The Czech Republic is no longer using penis blood pressure tests to determine if asylum seekers are gay, the Czech Interior Ministry said Wednesday.

The EU's leading human rights agency first criticized the Czech government last year for using "phallometric tests."

The test gauges the subject's level of sexual arousal while viewing pornographic or other images by measuring the volume or circumference of the penis.

Tuesday was International Day Against Homophobia and Transphobia and the European Commissioner for Home Affairs Cecilia Malmström took the opportunity to again speak out about the practice.

The procedure is "a pure medieval method and a huge violation of the individual's rights to privacy," she said. "There is no question that this is politically unacceptable."

Interior Ministry spokesman Vladimír Repka told Czech Position that there must have been a misunderstanding because the tests had not been used in the Czech Republic since 2009.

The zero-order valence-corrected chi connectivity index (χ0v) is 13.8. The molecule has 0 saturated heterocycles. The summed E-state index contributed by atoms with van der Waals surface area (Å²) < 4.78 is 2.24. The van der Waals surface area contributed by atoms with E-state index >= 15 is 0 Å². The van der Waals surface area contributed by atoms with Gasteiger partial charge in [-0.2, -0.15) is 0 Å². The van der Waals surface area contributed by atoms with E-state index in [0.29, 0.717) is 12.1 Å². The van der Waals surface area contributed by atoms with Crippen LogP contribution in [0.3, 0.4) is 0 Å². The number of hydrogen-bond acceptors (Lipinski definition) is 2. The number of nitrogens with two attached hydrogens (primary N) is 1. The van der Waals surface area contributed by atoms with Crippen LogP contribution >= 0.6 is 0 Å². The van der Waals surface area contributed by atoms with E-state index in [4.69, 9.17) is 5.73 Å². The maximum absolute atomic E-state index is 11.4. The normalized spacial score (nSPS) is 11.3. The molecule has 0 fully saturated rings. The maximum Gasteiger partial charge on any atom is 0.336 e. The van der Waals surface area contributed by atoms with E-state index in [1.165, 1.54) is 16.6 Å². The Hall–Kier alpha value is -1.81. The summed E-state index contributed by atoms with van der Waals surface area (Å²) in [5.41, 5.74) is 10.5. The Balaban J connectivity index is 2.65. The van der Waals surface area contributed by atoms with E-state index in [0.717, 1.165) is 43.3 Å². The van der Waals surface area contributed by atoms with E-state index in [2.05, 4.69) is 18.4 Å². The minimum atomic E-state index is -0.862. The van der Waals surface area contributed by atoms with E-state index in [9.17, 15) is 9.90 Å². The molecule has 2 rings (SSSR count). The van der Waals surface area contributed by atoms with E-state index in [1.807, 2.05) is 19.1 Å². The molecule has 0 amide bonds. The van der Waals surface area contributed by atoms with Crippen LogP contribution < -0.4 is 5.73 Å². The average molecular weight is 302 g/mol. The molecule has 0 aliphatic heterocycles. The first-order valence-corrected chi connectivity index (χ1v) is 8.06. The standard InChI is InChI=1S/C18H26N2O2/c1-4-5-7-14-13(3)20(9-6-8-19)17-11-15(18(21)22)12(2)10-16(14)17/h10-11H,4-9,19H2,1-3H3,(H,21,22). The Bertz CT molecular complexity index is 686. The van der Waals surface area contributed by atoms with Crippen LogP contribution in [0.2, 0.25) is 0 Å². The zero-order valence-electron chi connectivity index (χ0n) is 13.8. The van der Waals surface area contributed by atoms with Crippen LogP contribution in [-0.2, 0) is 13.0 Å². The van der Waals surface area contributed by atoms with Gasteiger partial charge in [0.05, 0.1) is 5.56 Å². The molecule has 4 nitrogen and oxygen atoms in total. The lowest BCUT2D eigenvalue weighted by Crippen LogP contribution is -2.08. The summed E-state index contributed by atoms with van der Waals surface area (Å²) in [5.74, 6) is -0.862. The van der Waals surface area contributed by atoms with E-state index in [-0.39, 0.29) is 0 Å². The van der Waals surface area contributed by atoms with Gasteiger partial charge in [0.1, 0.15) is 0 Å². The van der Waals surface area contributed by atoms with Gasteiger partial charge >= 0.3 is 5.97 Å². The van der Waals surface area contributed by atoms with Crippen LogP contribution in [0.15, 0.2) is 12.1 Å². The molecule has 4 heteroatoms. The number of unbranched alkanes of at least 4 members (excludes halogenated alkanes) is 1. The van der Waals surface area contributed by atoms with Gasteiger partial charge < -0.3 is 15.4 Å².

"They were previously used to supplement other sexual diagnostic tests, and in the future we count on just using these," he said.

The EU had hoped that the Czech government would have made that clear last year.

"We had expected to receive assurances from the Czech side that these methods were not used in practice and would not be used in the future," Malmström spokesman Marcin Grabiec said. "We did not get that information in the previous reply."

A December statement by the Interior Ministry said that the "phallometric tests" -- which had only been used about 10 times -- helped asylum claimants get permission to stay in the country by proving they were gay.

Asylum is often sought from Islamic countries like Iran, Sudan and Nigeria where homosexuality is punishable by death.